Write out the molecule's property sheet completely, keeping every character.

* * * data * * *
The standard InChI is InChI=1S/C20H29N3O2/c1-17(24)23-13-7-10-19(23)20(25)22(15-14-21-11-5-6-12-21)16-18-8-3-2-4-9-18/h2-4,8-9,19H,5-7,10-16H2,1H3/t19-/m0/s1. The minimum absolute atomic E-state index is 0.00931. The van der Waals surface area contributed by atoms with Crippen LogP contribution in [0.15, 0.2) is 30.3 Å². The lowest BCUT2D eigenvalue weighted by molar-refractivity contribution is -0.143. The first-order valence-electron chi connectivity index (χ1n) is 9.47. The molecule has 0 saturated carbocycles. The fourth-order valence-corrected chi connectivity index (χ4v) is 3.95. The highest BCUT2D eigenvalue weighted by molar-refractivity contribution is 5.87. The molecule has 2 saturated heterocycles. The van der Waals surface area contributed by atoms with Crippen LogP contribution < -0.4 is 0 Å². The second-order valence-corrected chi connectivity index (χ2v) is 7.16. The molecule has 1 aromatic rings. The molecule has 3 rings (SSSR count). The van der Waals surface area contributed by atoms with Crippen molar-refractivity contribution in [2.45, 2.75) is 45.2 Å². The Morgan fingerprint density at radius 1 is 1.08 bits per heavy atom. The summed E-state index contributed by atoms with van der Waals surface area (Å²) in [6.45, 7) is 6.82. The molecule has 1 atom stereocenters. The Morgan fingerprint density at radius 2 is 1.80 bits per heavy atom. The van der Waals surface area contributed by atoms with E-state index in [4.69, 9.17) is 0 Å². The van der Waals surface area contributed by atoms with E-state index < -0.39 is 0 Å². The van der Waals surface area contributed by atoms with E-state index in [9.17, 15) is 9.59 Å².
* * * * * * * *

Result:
The standard InChI is InChI=1S/C20H29N3O2/c1-17(24)23-13-7-10-19(23)20(25)22(15-14-21-11-5-6-12-21)16-18-8-3-2-4-9-18/h2-4,8-9,19H,5-7,10-16H2,1H3/t19-/m0/s1. The minimum absolute atomic E-state index is 0.00931. The van der Waals surface area contributed by atoms with Crippen LogP contribution in [0.15, 0.2) is 30.3 Å². The lowest BCUT2D eigenvalue weighted by molar-refractivity contribution is -0.143. The first-order valence-electron chi connectivity index (χ1n) is 9.47. The molecule has 0 saturated carbocycles. The fourth-order valence-corrected chi connectivity index (χ4v) is 3.95. The highest BCUT2D eigenvalue weighted by molar-refractivity contribution is 5.87. The molecule has 2 saturated heterocycles. The van der Waals surface area contributed by atoms with Crippen LogP contribution < -0.4 is 0 Å². The second-order valence-corrected chi connectivity index (χ2v) is 7.16. The molecule has 1 aromatic rings. The molecule has 3 rings (SSSR count). The van der Waals surface area contributed by atoms with Crippen molar-refractivity contribution in [2.45, 2.75) is 45.2 Å². The Morgan fingerprint density at radius 1 is 1.08 bits per heavy atom. The summed E-state index contributed by atoms with van der Waals surface area (Å²) in [6.45, 7) is 6.82. The molecule has 1 atom stereocenters. The Morgan fingerprint density at radius 2 is 1.80 bits per heavy atom. The van der Waals surface area contributed by atoms with E-state index in [4.69, 9.17) is 0 Å². The van der Waals surface area contributed by atoms with E-state index < -0.39 is 0 Å². The van der Waals surface area contributed by atoms with E-state index in [9.17, 15) is 9.59 Å².